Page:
The new, luxurious life of Princess Cristina in Switzerland

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    Spain Princess Cristina, Switzerland

    Spain Princess Cristina moved to Switzerland to escape public scrutiny over her husband’s ill dealings of public funds. (AP Photo/Bernat Armangue)

    Princess Cristina, her husband Inaki Urdangarin and their four children are now enjoying their comfortable new life in Geneva (Switzerland) where they are away from the scandals surrounding the Spanish monarchy and especially the controversy around the Noos Case, which has Inaki on trial for misappropriation of public funds.

    The Urdangarin family resides in a luxurious, aristocratic six-room penthouse in Rue des Granges, where they can breathe easy far from the curiosity of the general public and the harassment of the paparazzi.

    They, of course, count on the protection of their Spanish security services along with the seclusion of the residence.

    The rent of the luxurious home, paid by La Caixa Foundation, is over $10,000 per month. Their four children attend the exclusive Ecole Internationale de la Route de Chêne , which costs around $30,000 monthly. They have already enjoyed a visit from auntie Princess Elena, who helped her sister settle in, and grandma Claire Liebaert, Inaki’s mother.

    Princess Cristina selling her Barcelona mansion

    Spain’s Princess Cristina, Inaki Urdangarin, Switzerland

    Spain’s Princess Cristina and her husband Inaki Urdangarin now live in Switzerland. (AP Photo/Charles Dharapak)

    Meanwhile, their luxurious villa in Barcelona is for sale for more than $13 million as listed in the portal Barcelona Rent, aimed at potential Russian buyers. According to the site, the private, multi-floor house, “is located in the tranquil and exclusive area of Barcelona – Pedralbes on a hill with a breathtaking panoramic view of the entire city.

    This is a very isolated area, which allows the highest confidentiality in exceptional circumstances.” The mansion has seven bedrooms and 10 bathrooms, a pool and an expandable parking garage for three (or more) cars. Also, each of the three floors has a living room of up to 1292 square feet.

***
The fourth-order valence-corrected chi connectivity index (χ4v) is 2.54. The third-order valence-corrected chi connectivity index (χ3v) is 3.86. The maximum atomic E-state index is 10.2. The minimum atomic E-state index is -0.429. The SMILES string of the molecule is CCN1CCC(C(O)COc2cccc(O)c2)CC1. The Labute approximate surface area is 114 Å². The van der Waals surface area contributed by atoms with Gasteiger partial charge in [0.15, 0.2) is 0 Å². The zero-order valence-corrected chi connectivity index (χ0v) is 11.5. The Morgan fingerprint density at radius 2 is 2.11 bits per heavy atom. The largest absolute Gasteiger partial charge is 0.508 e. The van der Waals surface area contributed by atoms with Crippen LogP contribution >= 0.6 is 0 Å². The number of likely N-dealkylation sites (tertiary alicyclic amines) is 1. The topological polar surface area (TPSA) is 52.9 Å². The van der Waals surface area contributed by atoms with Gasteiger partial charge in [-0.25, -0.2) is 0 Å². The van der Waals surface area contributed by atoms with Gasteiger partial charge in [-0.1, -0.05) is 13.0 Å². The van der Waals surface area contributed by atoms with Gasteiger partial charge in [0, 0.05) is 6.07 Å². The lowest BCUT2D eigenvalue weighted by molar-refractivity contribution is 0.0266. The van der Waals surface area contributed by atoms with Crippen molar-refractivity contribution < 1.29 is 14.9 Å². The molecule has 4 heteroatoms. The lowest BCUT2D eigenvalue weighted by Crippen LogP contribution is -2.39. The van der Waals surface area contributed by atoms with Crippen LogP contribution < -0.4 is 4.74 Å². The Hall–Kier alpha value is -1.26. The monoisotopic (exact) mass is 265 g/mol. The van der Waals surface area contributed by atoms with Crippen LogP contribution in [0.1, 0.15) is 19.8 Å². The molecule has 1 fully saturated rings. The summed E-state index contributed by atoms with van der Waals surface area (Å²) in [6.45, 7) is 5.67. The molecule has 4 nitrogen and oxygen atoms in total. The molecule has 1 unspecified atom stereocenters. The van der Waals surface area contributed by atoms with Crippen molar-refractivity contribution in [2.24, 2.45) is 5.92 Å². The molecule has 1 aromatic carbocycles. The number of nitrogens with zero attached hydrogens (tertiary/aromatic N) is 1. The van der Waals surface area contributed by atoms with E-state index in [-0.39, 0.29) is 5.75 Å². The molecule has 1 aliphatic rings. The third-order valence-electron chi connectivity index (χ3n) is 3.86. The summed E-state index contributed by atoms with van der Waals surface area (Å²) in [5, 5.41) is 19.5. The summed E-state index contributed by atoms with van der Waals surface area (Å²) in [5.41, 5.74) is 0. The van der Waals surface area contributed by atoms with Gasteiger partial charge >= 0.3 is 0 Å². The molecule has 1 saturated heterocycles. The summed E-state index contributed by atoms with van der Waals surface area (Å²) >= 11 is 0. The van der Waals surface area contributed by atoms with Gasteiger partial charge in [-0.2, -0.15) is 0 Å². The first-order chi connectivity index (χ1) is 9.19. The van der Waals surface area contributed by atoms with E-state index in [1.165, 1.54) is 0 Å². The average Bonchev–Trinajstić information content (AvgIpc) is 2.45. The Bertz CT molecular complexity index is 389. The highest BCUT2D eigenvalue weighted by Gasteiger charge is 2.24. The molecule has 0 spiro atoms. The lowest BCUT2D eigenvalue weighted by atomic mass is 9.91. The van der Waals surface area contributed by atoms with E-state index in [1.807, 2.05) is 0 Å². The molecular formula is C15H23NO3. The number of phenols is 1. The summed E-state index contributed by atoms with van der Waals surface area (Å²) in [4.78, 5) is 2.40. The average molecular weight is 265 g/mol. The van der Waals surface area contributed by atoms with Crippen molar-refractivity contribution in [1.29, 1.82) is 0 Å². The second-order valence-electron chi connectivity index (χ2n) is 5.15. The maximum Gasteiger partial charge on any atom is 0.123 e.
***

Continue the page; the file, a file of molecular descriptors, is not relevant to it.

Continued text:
In their Barcelona mansion, the Urdangarin family enjoyed a life of luxury and privilege until King Juan Carlos advised the couple to stay away from Spain because Inaki’s shady businesses were about to become a public affair.

    Then, they moved to Washington, the city where they resided when the news of the scandal broke and media revealed that Inaki and his partner Diego Torres had misappropriated millions dollars in public money through their business with the Noos Institute and the Foundation for Sport, Culture and Social Integration, supposedly dedicated to developing social projects and helping children with cancer and disabilities.

    Urdangarin family faces social rejection in Spain

    Still, Princess Cristina wanted to return to Spain. She felt isolated and alone, but a year in Barcelona has been enough for her to understand that she and her husband have completely lost the respect and appreciation of the majority of citizens and many of their former friends and admirers.

    According to El País newspaper, the couple (who were married in Barcelona) was no longer welcome in their discrete Barcelona Tennis Club, whose members did not like the presence of journalists in the entrance or the fact that the couple chose it as a place to meet with their lawyer.

    But perhaps the main force that has driven Cristina away from her country is that her four children were bullied by some of their classmates in their former exclusive school, the Lycée Français.

    The family’s first choice was to move to Qatar, where they tried to get Inaki a contract as an assistant to the national handball coach through his friend Valero Rivera.

    But the plans fell through, reportedly because of his lack of preparation. Finally, La Caixa Foundation, where Cristina has been working for years, managed to discreetly move her and her family to the Swiss city of Geneva. There, she works as director of international relations in collaboration with the foundation of Agha Jan, a best friend to her father, King Juan Carlos.

    So far, Inaki seems to spend most of his time in Geneva and it’s been said he only plans to return to Spain occasionally to meet his legal responsibilities.

    However, the move was seen by many as a first step for a quiet divorce for the couple, after several Spanish media outlets published the emails between Inaki and his alleged lover, a married woman from Barcelona.

    Until then, no one doubted the devotion of Cristina to her husband. Now, time will tell if they stay together or go their separate ways.

    Princess Cristina’s legal troubles

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